Wrecking Ball Coffee Ethiopia Classic Yirgacheffe

Review: Oak Cliff Coffee Roasters Panama Geisha La Milagrosa (Dallas, Texas)

Buckle your seat belts, coffee lovers — here comes another Geisha tasting! When I attended Dallas Coffee Day last Sunday, I stopped at Oak Cliff Coffee Roasters’ booth first and my eye was immediately drawn to these beautiful canisters (there were three of them). Knowing that there were to be an insane amount of people attending the event, I basically went, “I WANT THAT” and snapped up a can before I lost my chance. Perhaps I freaked out for no reason, because when I passed by the booth again on my way out three hours later, they still had two cans on the table. Ah well. Better safe than sorry!

Coincidence: I paid $36 for 8 oz of this coffee and opened it on my 36th birthday. Happy birthday to me, indeed! 🙂

I don’t often get coffees in cans, so I had some funny moments while trying to figure out how to get into the can. I took off the top lid and puzzled over the black and white sticker. I thought I was supposed to peel it off and I almost did peel it off completely, but I then realized that it was just decorating a second lid I was supposed to pry off. Oops. Haha!

inner lid open

Whole bean: Milagroso/a in Spanish means miraculous or marvelous. This sounded like a good omen to me! The beans smelled like a fascinating dichotomy of Sara Lee Pound Cake and chinese restaurant tea. There was also a vague tropical fruit note that I couldn’t quite identify. However, when I ground the beans, the fragrance got super strong with lime, green apple, and sweet floral aromas emanating from the grinder bin!

V60: At 3:15 extraction, this cup had an overwhelming complexity. As is my custom, I was listening to music while brewing and I actually had to go shut it off so I could focus on what I was tasting. Granny Smith apples. Butter. Just a little tartness on the finish, with a lovely medium body. I did not want to stop drinking this cup, which made me write, “Uh oh. I’m in BIG trouble with this coffee!” in my notes.

AeroPress: This coffee is lightly roasted, and it was evident in this cup, as the finished concentrate had the color of caramel sauce. Not the deep brown that most people think of when they think of coffee!


This concentrate was a bit tart, with lots of personality. It smoothed out as I sipped it. Definite notes of green apple and butter. I didn’t end up adding any water to this, because it was great as it was and I didn’t want to water down the big flavors.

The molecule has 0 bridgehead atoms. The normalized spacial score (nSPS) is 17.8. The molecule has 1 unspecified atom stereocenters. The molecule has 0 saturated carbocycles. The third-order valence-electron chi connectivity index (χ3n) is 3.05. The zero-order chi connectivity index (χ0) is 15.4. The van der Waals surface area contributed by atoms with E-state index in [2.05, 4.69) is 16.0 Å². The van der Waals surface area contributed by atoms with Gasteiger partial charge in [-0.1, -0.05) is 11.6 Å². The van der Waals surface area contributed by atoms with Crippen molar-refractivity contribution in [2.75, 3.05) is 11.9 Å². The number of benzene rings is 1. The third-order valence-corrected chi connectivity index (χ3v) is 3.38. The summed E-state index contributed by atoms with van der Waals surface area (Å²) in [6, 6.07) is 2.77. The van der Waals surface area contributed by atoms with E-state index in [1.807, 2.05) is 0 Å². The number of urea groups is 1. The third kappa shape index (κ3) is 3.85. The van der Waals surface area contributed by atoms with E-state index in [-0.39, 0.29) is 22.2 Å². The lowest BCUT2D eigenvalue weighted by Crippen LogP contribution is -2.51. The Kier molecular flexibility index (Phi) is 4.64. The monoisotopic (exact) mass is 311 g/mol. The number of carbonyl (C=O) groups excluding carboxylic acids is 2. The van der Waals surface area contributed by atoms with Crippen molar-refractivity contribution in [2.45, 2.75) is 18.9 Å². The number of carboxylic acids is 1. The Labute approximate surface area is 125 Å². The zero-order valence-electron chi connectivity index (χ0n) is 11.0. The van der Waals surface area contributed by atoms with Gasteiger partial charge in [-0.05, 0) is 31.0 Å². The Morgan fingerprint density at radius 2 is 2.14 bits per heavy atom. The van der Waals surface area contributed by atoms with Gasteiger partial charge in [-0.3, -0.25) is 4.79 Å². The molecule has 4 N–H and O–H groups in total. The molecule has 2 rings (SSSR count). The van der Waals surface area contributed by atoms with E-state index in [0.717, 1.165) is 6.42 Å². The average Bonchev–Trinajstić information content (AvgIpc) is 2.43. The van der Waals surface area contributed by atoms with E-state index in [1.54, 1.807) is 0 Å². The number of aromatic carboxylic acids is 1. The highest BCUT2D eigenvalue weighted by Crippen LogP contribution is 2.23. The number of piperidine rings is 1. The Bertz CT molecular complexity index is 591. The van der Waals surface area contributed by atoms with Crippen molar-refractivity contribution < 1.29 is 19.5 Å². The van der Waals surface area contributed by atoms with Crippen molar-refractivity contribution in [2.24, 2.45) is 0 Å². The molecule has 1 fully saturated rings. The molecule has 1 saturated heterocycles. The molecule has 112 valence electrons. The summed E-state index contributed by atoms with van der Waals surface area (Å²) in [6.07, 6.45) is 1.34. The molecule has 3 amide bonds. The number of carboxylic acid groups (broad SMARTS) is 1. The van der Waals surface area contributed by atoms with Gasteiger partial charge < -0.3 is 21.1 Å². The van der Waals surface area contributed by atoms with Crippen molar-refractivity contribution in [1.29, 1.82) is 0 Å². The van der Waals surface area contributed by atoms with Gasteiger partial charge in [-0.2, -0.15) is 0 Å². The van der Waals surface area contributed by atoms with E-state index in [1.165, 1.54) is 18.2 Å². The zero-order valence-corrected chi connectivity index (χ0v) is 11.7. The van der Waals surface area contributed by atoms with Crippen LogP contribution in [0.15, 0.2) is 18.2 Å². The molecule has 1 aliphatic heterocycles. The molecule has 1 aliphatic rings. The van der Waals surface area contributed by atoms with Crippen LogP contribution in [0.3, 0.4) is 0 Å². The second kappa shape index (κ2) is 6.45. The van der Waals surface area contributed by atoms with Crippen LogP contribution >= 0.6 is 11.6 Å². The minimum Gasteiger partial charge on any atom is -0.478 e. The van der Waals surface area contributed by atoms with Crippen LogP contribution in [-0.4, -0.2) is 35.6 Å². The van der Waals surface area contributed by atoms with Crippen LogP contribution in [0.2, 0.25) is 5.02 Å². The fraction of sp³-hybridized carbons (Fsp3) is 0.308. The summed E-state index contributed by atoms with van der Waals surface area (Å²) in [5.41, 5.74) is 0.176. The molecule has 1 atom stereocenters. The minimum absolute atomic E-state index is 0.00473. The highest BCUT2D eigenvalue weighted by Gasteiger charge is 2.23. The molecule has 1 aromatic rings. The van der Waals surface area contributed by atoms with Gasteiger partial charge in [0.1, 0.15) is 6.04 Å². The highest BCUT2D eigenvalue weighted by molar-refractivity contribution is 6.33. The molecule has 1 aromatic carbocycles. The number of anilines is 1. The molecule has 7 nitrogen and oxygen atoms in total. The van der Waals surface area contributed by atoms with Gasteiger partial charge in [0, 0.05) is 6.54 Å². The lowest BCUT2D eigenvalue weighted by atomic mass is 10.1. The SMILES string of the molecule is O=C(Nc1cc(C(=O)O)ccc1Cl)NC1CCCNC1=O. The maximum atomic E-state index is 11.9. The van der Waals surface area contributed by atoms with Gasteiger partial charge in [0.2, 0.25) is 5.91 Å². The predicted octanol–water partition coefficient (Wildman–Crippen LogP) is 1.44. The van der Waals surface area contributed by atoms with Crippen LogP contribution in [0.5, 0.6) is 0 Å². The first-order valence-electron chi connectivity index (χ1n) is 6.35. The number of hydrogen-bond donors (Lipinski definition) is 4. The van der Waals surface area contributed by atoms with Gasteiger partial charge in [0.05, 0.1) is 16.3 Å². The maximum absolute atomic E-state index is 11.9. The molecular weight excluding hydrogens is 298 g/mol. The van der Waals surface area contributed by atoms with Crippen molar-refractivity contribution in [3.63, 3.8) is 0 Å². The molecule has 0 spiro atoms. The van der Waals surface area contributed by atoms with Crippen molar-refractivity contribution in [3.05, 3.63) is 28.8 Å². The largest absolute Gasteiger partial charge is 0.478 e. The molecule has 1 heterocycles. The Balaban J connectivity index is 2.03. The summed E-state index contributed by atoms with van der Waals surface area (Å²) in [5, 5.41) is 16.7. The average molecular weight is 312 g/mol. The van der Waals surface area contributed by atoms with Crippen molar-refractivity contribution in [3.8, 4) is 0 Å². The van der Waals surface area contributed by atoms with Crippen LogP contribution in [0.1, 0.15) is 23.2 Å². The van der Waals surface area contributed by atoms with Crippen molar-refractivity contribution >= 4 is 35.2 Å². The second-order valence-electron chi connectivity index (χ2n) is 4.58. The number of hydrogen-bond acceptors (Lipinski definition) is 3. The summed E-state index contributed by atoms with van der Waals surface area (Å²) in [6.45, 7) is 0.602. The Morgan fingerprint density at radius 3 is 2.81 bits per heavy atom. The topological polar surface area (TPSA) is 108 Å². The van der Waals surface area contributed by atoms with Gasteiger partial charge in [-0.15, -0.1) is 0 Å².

Chemex: Sadly, this cup for me was underwhelming. It had the lightest body (which was not unexpected since the Chemex filter is the thickest of the filters), but the flavor was pretty muted. It was close to chinese restaurant tea in flavor; the fruit was barely present. This had the least amount of personality of the four cups.

French press: Jasmine tea aroma and flavor on the front. Green grapes with a toffee-like finish (sugary, buttery). Rich mouthfeel with a hint of vanilla. Deliciously complex.

Summary: A nice birthday treat. Would I pay $72/lb for this coffee again? I liked it a lot, but I don’t think this is a coffee I would regularly purchase, no. It’s hard to justify that sort of price when there are other lovely coffees out there with similar flavor notes without such a high price tag. However, it was a very, VERY enjoyable cup, and I would certainly drink this again if offered! I think the french press version was my personal favorite, but it was awesome in a Hario V60 and AeroPress as well (if you like more Granny Smith apple flavor).

From the roaster: On the slopes surrounding Volcan Baru, this vibrant, floral, tea-like varietal displays heirloom flavors of the best African coffees although it is grown halfway around the world. This special lot comes from the Alto Jaramillo region of Boquete.

This coffee is not currently available online.

Oak Cliff Coffee Roasters